May 22, 2014 3:44 pm
Updated: May 22, 2014 6:36 pm

White-nose syndrome continues to plague bat population

SAINT JOHN – Once one of the most abundant species of bats found in New Brunswick, the little brown bat population continues to drop, almost disappearing in the region.

For more than a year, Global New Brunswick has followed researchers as they’ve monitored the effect the white-nose syndrome has had on bats in the Maritimes.

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The white, fuzzy growth has plagued the bat population in the region since 2011. At that time, researchers counted about 7,000 live bats in 10 New Brunswick caves. In 2013, that number had dropped dramatically to 79.

Today, that number’s fallen to 22.

“To see the disappearance of multiple species of a group, it’s certainly something to witness,” said Karen Vanderwolf, an Associate Researcher at the New Brunswick Museum. “It’s a bit dramatic, but I feel like it’s a historic moment to be witnessing this.”

The white-nose syndrome was first spotted in New York in 2006. The spores of the fungus came to North America from Europe and quickly spread through the eastern states.

As the fungus grows it causes damage to the bat’s wings, which are critical to their survival throughout the winter. Their wings help maintain water and blood pressure levels as the hibernate. Because of the damage, the bats get thirsty and are waking up more frequently during their hibernation.

They emerge looking for food, but insects that they would typically feed on aren’t around in the winter, and the bats die from a combination of starvation and/or hypothermia.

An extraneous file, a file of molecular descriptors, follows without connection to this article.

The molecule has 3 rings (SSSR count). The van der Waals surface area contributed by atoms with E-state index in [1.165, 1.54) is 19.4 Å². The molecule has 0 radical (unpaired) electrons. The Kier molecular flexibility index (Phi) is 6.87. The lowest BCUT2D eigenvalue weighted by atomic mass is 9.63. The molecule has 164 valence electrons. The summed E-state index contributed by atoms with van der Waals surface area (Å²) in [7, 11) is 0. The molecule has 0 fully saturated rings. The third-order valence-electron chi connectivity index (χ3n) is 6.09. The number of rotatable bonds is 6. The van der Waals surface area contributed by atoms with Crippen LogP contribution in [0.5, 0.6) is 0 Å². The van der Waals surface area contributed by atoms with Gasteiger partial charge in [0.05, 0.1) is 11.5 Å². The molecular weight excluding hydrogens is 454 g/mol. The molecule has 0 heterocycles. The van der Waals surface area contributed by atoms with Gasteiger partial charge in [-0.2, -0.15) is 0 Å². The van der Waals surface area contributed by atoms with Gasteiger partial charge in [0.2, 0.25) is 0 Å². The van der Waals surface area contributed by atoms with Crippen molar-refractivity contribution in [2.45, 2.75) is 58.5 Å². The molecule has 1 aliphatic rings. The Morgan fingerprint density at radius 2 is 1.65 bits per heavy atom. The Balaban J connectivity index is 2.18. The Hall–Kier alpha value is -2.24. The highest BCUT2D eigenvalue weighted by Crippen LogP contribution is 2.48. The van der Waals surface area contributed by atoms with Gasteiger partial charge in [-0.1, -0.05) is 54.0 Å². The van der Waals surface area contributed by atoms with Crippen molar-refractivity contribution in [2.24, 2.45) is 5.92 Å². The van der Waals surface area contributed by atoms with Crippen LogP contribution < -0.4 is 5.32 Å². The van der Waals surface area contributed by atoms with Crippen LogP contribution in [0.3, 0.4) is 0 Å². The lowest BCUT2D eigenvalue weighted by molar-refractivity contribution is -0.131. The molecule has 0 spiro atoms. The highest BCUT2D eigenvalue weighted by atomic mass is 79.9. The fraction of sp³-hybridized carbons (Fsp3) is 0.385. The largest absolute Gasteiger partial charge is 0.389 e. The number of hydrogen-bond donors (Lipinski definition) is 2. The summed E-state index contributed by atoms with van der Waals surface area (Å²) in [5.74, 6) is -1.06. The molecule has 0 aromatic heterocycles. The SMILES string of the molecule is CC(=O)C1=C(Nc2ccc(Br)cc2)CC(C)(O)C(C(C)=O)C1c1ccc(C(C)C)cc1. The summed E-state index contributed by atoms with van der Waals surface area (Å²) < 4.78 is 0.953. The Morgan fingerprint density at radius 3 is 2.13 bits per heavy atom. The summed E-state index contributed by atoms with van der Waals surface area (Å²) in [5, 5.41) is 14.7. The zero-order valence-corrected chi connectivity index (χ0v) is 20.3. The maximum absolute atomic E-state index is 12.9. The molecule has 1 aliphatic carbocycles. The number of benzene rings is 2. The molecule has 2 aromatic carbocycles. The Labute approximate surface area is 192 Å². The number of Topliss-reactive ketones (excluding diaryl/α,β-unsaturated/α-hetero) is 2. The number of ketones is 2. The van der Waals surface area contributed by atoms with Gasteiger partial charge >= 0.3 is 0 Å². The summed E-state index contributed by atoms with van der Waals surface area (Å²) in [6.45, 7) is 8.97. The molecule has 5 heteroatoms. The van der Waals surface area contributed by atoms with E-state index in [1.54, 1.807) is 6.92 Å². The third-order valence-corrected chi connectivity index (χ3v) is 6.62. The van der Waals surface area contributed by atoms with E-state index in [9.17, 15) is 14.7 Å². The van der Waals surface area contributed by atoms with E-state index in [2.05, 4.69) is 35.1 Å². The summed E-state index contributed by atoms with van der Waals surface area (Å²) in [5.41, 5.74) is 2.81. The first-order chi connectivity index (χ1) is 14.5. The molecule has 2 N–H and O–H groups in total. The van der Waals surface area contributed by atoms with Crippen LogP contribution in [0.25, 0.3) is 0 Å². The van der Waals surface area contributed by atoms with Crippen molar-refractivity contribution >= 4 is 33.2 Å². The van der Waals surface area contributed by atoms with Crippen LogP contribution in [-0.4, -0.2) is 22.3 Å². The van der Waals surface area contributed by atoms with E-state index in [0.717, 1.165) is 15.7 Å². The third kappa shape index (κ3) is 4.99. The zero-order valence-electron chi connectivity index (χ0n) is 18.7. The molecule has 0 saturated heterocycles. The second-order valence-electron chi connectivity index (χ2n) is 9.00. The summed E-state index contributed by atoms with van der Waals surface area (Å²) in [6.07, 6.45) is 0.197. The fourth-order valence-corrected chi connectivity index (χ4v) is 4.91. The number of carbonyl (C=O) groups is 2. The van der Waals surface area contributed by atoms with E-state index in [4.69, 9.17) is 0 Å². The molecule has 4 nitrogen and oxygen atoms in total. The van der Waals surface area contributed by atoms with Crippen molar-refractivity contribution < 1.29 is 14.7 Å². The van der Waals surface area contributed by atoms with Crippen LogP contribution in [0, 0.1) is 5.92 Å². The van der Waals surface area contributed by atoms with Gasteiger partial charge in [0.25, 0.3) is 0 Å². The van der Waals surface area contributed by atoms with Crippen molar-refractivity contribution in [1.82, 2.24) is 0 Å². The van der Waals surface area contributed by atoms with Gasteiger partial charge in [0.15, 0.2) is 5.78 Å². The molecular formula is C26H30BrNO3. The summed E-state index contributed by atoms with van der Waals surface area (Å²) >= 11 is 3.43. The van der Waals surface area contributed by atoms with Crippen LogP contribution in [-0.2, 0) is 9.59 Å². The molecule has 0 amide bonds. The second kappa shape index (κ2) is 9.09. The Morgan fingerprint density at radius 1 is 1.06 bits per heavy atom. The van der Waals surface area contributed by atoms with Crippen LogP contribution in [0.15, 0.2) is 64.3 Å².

White nose syndrome has killed an estimated 7 million bats across eastern North America.

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Researchers haven’t had much luck in combating the fungus, which has wiped out millions of bats.

“It’s going to take maybe centuries for it to recover, if it does recover, so I feel lucky to have seen it before it disappears,” Vanderwolf said.

There are three bat species affected by the fungus: the little brown bat, northern long-eared bat and tri-coloured bat. Scientists are pushing for them to be listed as endangered species, which would mean there would be permits and restrictions on how bats are handled by the public.

Andrew Hebda, Curator of Zoology at the Nova Scotia Museum, says the fungus has had a regional effect. He’s seeing similar disappearances in Nova Scotia caves.

“We’ve had two winters where there’s been very heavy mortality within our hibernation sites,” Hebda said. “One site which had over 17,000 bats consistently over a number of years, was down to basically around a thousand or so.”

There is an application under review to have the species listed as endangered nationally.

Bats are critical to the world’s biodiversity and for controlling the insect population. Estimates have been done on the impact that the loss of the bats will have on North American agriculture. At the moment, those estimates are about $3.7-billion a year, according to the NB Museum.

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